Opinion: China “Hearts” Emojis, So Why Aren’t Luxury Brands Using Them?

Emojis have become essential to online conversations in every country around the world, and China is no exception. For young people in particular in China—a country that doesn’t encourage outward emotion—emojis have become an especially important means of communication. So why aren’t luxury brands taking advantage of the marketing potential of emojis in China yet?

Emoji in Chinese is 表情包, meaning “ the facial expression kit”. According to a big data report co-created by Sun Yat-Sen University and Tencent, the most popular emoji in 2016 was the facepalm sign, signifying an awkward and embarrassing feeling (used in WeChat and QQ more than 760 million times that year).

Many luxury brands have tried emoji marketing on a global scale, but few of them have yet to make emojis an integral part of their China-based campaigns, and Chinese millennials—who share a passion for emojis—have now resorted to making their own luxury-related emojis for daily WeChat use.

Emojis do exist in luxury marketing, but mainly in the West

Luxury brands are hardly strangers to emoji marketing. Fashion powerhouses like Gucci, Versace, and Chanel have made attempts at launching official emojis with their brand refreshes, but their pioneering efforts mostly cater to western audiences.

Gucci, the millennial-transformed brand par excellence, created an entire collaborative meme project (#TFWGucci in 2017) to promote its watch collection, while Versace, an early adopter of emoji marketing, launched the Versace Emoji app through the Apple Store in 2016.  Even the Parisian brand Chanel poured their timeless elegance into a set of text-ready emojis last year.

Versace’s 2017 emoji set. Photo credit: Hypebeast.com

Versace’s 2017 emoji set. Photo credit: Hypebeast.com

But the above emoji campaigns were for a global millennial audience—they weren’t seen as “China-specific”. So far, most of the luxury emoji campaigns to reach the China market have had issues making them less effective in China.

The now internet-famous “Gucci Memes”, for instance, were exclusively published on Gucci’s Instagram and international website, making them hard to find in China. The Versace emojis required users to download an extra app, a separate keyboard, and the design—which was based on Whatsapp emojis—wasn’t familiar to Chinese users. Early in 2018, some luxury brands made themed emojis to celebrate the Year of the Dog, but instead of being highly shareable content, they were exclusively for branded poster use.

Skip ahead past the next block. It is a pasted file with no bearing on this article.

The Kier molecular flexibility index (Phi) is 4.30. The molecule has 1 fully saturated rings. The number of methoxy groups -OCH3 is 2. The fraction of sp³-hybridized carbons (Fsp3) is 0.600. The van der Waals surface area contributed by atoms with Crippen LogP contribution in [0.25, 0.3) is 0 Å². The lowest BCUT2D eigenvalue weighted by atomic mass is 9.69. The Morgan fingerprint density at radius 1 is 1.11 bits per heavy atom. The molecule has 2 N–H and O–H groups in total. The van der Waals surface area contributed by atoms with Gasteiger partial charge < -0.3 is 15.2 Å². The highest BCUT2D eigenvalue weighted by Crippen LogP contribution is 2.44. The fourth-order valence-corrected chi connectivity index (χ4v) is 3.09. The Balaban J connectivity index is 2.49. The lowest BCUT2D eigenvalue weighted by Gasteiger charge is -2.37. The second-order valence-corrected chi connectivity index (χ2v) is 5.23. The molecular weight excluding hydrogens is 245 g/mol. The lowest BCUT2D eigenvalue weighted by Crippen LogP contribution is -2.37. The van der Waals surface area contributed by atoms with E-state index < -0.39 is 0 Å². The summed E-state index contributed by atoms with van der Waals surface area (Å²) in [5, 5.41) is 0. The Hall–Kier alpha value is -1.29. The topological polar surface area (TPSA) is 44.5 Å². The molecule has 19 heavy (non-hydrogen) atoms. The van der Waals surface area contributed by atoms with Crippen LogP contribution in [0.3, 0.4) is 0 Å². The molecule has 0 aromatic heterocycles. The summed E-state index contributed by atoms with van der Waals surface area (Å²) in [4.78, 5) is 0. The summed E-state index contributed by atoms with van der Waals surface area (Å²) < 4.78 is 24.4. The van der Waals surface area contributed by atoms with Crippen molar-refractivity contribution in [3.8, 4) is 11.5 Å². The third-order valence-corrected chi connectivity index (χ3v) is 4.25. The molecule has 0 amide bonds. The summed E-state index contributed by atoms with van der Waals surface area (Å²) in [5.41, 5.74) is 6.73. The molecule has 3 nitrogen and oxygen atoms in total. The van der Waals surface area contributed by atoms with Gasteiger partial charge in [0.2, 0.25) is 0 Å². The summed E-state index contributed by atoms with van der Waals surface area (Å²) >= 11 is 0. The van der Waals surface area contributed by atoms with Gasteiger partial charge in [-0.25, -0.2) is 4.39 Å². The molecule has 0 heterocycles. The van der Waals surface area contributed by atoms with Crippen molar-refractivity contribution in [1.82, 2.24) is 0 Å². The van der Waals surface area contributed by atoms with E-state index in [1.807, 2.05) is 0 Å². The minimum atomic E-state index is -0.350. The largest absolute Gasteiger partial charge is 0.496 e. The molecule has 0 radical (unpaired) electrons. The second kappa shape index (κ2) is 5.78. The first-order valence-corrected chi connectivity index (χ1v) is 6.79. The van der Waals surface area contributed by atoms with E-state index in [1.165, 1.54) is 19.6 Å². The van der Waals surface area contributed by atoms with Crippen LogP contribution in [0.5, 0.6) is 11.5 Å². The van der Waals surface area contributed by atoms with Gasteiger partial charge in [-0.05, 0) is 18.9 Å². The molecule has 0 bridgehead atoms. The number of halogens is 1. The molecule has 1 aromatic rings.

In China, creating luxury-themed Emojis

Young China’s collective fascination with emojis, coupled with their enthusiasm for luxury consumption, paved the way for many amateur-made luxury emojis on WeChat. Without access to officially released emojis, netizens began to make their own luxury-related icons, like the series below featuring YSL and Gucci hats, which is just one example of the many popular homemade emojis in China now.

Luxury brand emojis made by Chinese netizens, photo credit: WeChat

Luxury brand emojis made by Chinese netizens, photo credit: WeChat

In WeChat’s Emoji search, the result page of “bag” (包包) shows memes with luxury brand names such as Louis Vuitton and Chanel. The result page of “Lipstick” (口红) also shows playful memes of a person kneeling down in front a lipstick, and the text reads: “I submit myself to the evil force of Givenchy/YSL/NARS”. These memes, created organically by Chinese social media users, show a loving yet sassy attitude towards their favorite luxury brands.

Are Emojis the future of luxury marketing in China?

For luxury brands that want edgy, relevant, and surprising content for Chinese millennials, emojis hold a lot of potentials.

For one, most luxury brands have already opted for social media marketing in China anyway, but not all of these brands are getting the reach across platforms they need. Incorporating emojis into the brand’s marketing campaign is one way for them to increase the speed and fluidity of social sharing.

Low visibility remains a common issue for luxury brands on their WeChat accounts. While their official WeChat posts usually contain perfect visuals and finely tuned writing, they rarely capture the reader’s desire to “share”. A WeChat-ready emoji set that imbues the brand’s identity, however, could be highly shareable. In this way, brands can enter their target audience’s daily conversations.

Second, an officially released emoji collection can help integrate brands into the digital identity of their customers. As the many amateur luxury-themed emojis trending in WeChat attest to, Chinese millennials crave their own unique digital identity, even if it means having to craft them on their own. Recognizable name brands could easily give Chinese fans a small way to share the love for their favorite luxury products. The fashion houses should let them.

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